“Swirl’s backend is basically an easy-to-use CMS for retailers that lets them see exactly where each iBeacon is located at a particular location. It also lets brands create offers that can be triggered based on a set of circumstances. That means that someone who enters at store in the afternoon could be shown a different coupon than someone who enters in the morning.
“Swirl’s platform also lets retailers safeguard against sending users too many alerts. One of the potential pratfalls of iBeacon technology is that brands will use it too often too quickly, before customers are educated about what it is and what its benefits are.”
Other retailers that have implemented, or are in the midst of implementing its own iBeacon systems include Macy’s, which AppleInsider reports is testing a system that correlates your in-store shopping with your online shopping. That capability, combined with the system’s ability to offer department-specific offers, will give rise to more personalization and better customization of the shopping experience.
Once retailers integrate the iBeacon technology into its apps, it will be able to draw upon what it already knows about your shopping habits and preferences. So instead of walking into a store and receiving the same alert as your friend who’s shopping with you, you could receive a different offer or a different notification, tailored to the store’s knowledge of what you’ve bought in the past.
AppleInsider notes that iBeacons are also being tested out by restaurants, with German restauranteur Christian Mook testing an iBeacon-based rewards system his Frankfurt restaurants. The system tracks information about specific customers, learning their favorite table, the amount of time that they spend in the restaurant, and what foods they order. If the initial pilot goes well, the system will learn specific guests’ names, what they eat and drink, how often they come in, and if they choose the restaurant for private or business occasions.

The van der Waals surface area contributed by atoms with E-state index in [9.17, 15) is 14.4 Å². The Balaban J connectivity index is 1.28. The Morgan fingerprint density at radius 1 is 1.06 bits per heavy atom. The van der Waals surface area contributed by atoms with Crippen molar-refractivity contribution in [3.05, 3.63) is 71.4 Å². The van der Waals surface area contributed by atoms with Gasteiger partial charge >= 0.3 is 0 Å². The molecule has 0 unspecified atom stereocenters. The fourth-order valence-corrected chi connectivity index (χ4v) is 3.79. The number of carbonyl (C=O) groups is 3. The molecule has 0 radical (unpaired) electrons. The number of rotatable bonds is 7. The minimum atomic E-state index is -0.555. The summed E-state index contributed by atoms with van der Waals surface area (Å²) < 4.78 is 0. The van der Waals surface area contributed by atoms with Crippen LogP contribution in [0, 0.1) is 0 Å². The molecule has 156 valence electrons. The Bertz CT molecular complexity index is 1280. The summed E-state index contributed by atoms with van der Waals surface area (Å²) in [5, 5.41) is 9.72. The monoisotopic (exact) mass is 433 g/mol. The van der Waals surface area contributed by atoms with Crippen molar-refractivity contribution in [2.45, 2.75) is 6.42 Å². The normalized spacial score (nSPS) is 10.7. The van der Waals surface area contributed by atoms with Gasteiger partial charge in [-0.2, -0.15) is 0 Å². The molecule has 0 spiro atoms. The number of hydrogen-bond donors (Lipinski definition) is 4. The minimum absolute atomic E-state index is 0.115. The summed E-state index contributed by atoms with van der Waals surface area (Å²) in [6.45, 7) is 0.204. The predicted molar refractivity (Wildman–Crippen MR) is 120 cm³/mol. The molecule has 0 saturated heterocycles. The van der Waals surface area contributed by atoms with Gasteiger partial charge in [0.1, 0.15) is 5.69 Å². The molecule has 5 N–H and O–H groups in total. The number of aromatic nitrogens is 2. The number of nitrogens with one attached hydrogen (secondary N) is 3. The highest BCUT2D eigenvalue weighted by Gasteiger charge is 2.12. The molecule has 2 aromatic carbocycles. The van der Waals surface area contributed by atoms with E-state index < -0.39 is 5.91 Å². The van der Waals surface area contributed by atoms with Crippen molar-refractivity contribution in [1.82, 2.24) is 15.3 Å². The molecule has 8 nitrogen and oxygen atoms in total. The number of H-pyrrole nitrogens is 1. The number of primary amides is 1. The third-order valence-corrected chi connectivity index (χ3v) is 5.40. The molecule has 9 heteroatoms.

Even Duane Reade, the pharmacy primarily located in New York City, is experimenting with iBeacon systems to better connect with shoppers via notifications and coupons to help them more easily find what they’re looking for with maps and a product locator function.
Throughout trials by different retailers, it will be interesting to see how retailers integrate iBeacon systems with existing information that its customers share with them. As a store that you frequent develops and implements a more innovative app, integrated with iBeacon technology, you’ll gain better control and a smarter shopping experience — which will make it easier to find what you’re looking for, find good deals that a store can predict could be relevant to you, and possibly find out about more products that you weren’t already aware of.
Both Apple and retailers are hoping that that translates into a win-win situation: you get a better shopping experience, and products you like, often at a discounted price, while stores increase its conversion and improve the ways that it engages you as a customer. Depending on how current and upcoming iBeacon rollouts go — and whether shoppers find the alerts annoying or unnerving and decide to ignore them — the technology could represent a huge market and a huge marketing opportunity for retailers that are always looking for a smarter way to get a customer to make a purchase.